In order to meet the IMO NOx TierIII regulations which took effect in 2016, NOx emissions from ships operating in emission control areas (ECA) need to decrease by 80% from the IMO NOx TierⅠlevel. EGR and SCR technologies are believed to be highly effective in satisfying the TierIII requirements. However, according to data obtained with the use of MAN Diesel & Turbo’s Computerized Engine Application System (CEAS), SCR techniques are more fuel efficient than EGR technologies. Especially, the marine SCR system developed by Hitachi Zosen Corporation offers strong fuel economy in that the system can raise the SCR operating temperature above the level required for denitration reaction with exhaust gas energy only. This paper outlines SCR systems and explains the influence of SCR operations on engine performance and fuel oil consumption in a large two-stroke engine 6S46MC-C7 fitted with our High Pressure SCR (HP-SCR).
To comply with the IMO Tier III regulations, Japan Engine Corporation (J-ENG) has developed a new and unique exhaust emission reduction technology “Low Pressure Exhaust Gas Recirculation (LP-EGR) system”. J-ENG’s LP-EGR system is a system which generation of NOx is suppressed by changing combustion condition inside an engine, by means of recirculating a part of low pressure exhaust gas emitted from an engine turbocharger outlet to a turbocharger intake after scrubbed by the EGR scrubber. Now, we have applied integrated on-engine LP-EGR system into a commercial engine 6UEC45LSE-Eco-B2 aiming for onboard durability confirmation. As a result of its shop test, we confirmed its NOx emission amount complied with the IMO Tier III regulations in witness whereof the ClassNK and that the increase of fuel oil consumption was less than approximately 1%. After installing the system onto a 34,000DWT Bulk Carrier, we are now conducting a long-term durability confirmation during commercial voyages. Since J-ENG’s LP-EGR system utilizes low pressure exhaust gas as the EGR gas, it is easy installed on any type of engines and for this reason, we are confident that it will spread widely in the near future.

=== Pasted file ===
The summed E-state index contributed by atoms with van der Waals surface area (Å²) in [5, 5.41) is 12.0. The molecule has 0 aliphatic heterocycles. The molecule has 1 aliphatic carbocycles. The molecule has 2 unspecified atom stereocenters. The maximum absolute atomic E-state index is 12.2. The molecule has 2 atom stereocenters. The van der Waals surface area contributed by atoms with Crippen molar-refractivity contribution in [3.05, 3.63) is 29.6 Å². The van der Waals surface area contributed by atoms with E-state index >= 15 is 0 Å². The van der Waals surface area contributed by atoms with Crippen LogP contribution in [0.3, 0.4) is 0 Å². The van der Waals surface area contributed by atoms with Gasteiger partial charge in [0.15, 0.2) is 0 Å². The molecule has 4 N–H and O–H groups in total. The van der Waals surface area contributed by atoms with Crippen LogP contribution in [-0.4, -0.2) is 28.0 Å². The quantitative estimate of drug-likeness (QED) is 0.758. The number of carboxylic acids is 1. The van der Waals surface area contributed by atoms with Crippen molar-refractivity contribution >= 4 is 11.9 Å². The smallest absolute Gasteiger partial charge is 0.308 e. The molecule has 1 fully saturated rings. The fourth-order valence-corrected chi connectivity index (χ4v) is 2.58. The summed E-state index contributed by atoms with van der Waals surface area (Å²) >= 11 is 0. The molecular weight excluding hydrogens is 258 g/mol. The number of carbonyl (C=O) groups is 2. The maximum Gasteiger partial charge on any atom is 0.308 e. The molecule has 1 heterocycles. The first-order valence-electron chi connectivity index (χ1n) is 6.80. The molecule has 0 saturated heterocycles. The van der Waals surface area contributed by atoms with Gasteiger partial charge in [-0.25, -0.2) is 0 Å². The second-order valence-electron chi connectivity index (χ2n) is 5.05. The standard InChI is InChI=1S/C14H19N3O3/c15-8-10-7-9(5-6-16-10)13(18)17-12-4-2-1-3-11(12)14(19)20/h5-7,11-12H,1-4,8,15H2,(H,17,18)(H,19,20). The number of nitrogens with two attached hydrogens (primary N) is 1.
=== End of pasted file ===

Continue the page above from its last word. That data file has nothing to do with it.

Seaborne transportation of hydrogen fuel cell vehicles (HFCVs) by pure car carriers is highly expected to increase due to rising demand for environmental protection in the world. When hydrogen leaks from a HFCV, it may accumulate near the ceiling of a vehicle space, since stiffening members referred to as longitudinal girder, web beams and longitudinal frames act as so-called “smoke barriers”. When carrying out safety assessment of the carriage of HFCVs with possible hydrogen leakage, it is necessary to validate numerical simulation tools to accurately predict ventilation flow properties and hydrogen behavior near the ceiling of a vehicle space. For this purpose, large-eddy simulation (LES) on ventilation flow and hydrogen dispersion in a wind tunnel has been carried out using Fire Dynamics Simulator (FDS), which is one of the well-validated computational fluid dynamics (CFD) codes. The sensitivities of computational grid size and subgrid-scale (SGS) models in the LES technique have been investigated by comparing measurement data. The results indicated that when ventilating the wind tunnel without releasing hydrogen, the present CFD calculations could reproduce the measurement data on velocity profiles without dependence on the SGS models by assigning more than about 10 computational grids to the “smoke barriers” in the depth direction. On the other hand, in the case of ventilation with releasing hydrogen, numerical results with the same grid size considerably underestimated experimental data on hydrogen concentrations. Therefore, care should be taken for the interpretation of real-scale simulation results with relatively coarse, computational grids. The present numerical results also point to a need to improve SGS models in such a way that the effects of stratification of hydrogen/air mixture due to buoyancy can be taken into consideration.